Times of war have always brought the biggest transformations to the Brooklyn Navy Yard, and none were bigger than those that took place during World War II. But long before the attack on Pearl Harbor plunged America into the global war, US military planners saw the need to expand the country’s navy in order to fight on two oceanic fronts. A larger navy required larger facilities not just to build ships, but to outfit, service, and repair them. In short, the navy needed more dry docks in more places around the world.
Now, for those of you who don’t know what a dry dock is, it’s basically a large, sunken basin with a door at one end that functions much like a canal lock. When filled, the water level is the same as the surrounding water, allowing a ship to drive into it. Once the ship is in position, the door is closed, the water is pumped out, and the ship can settle high and dry into a pre-fabricated cradle so that its underside can be worked on. As vessels have grown in size, dry docks have had to grow accordingly to accommodate them.
Beginning in 1938, the Navy embarked on an ambitious plan, conceived by the Commissioner of Yards and Docks Ben Morreel, to expand government-owned navy yard facilities to build and service a two-ocean fleet.  In the interwar period, naval technology and tactics had changed dramatically. The super-dreadnoughts of World War I, thought to be the pinnacle naval design, were now dwarfed by the new North Carolina– and Iowa-class battleships. But more importantly, aviation was replacing artillery as the real source of naval power – something the coming war would prove beyond a doubt – and America was racing against Japan to build a fleet of massive aircraft carriers. Yet the federal government had failed to invest in its navy yards, leaving them woefully inadequate to serve these modern behemoths.
Still confused? Watch a video of the World War II-era aircraft carrier and museum ship USS Intrepid enter the dry dock at Bayonne, NJ for maintenance in 2009. This dry dock is the exact same dimensions and design as dry docks 5 and 6 at the Brooklyn Navy Yard. Then watch a video of a ship coming out of dry dock – this time it’s the hospital ship Africa Mercy.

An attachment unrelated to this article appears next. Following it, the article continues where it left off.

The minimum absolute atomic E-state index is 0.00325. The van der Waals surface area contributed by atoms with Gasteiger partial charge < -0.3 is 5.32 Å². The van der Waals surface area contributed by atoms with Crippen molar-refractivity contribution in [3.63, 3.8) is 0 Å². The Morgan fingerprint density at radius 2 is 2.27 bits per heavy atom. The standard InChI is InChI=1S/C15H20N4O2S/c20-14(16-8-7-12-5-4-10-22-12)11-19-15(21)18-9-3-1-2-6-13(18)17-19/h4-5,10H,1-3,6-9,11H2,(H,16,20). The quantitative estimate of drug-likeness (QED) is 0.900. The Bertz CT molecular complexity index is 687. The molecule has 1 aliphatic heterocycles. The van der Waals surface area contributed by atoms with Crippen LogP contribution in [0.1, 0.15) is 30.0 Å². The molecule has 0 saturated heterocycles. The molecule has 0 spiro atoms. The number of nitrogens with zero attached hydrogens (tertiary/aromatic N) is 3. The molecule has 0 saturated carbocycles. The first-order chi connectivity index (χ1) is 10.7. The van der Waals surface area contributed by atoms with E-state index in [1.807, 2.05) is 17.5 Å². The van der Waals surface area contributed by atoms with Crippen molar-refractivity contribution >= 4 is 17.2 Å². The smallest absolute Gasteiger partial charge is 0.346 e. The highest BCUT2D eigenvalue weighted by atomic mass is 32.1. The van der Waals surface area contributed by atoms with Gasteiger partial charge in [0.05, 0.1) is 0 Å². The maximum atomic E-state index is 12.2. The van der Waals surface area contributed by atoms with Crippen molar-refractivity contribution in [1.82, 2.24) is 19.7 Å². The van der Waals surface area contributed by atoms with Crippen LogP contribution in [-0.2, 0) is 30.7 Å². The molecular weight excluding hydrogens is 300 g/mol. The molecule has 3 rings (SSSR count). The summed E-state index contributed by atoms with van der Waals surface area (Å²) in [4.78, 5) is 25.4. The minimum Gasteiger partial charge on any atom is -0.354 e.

While the focus of Morreel’s plan was to expand yard facilities on the west coast and Hawaii to prepare for war with Japan, the long-established yards of the Atlantic coast also received heavy investment. The Brooklyn Navy Yard was allotted $15 million to build two new dry docks, expand another, and construct an annex and dry dock across the harbor in Bayonne, NJ. This expansion would transform the yard into the busiest ship repair facility on earth during World War II, when it serviced more than 5,000 vessels from the American and Allied navies; not to mention it also built two heavy landing craft, three battleships, and four aircraft carriers – the latter actually being built in the new dry docks (here’s an image of the yard crowded with ships being built and repaired in December 1944) – over the course of the war.
But in order to complete this ambitious plan, the yard needed more space. In early 1940, the navy made preparations to take over the neighboring Wallabout Market, which was at the time one of the world’s largest wholesale food markets. More than 700 farmers, grocers and merchants were forced out of the market to make way for the construction, though many relocated to a new market in Canarsie. This purchase didn’t just involve acquiring more land (and demolishing the Alfred T. White-designed market buildings), but the complete reconfiguration of the shoreline. The Marine Channel, which received barges and rail cars of produce for the market, was filled in to make way for the two new dry docks. Cob Dock, a tidal flat in the East River that had grown with landfill and ballast dumped by passing ships into the yard’s ordinance dock (and many other functions, as you can see in the top right of the first map below), was dredged and reconfigured into three new piers (G, J, and K).
But most impressive about this expansion was the speed with which it was completed. Older construction methods required the use of huge caissons to pump out all the water before digging and pile driving could begin. Dry dock 1, the oldest in the Brooklyn Navy Yard, completed in 1851, took 10 years to build and suffered massive cost overruns. Dry dock 4, the largest and most modern in the yard before World War II, was dubbed the “hoodoo dock” by its builders because the treacherous construction on the yard’s soft, sandy soil (which caused the massive stone and concrete basin the be extremely unstable and continually sink) claimed the lives of 20 workers. Originally projected to take three-and-a-half years to build, the project had lasted twice as long when it finally hosted its first vessel in 1912. Even 20 years later, it took the navy anywhere from three to eight years to build a new dry dock, but a new method of concrete pouring would change all of that.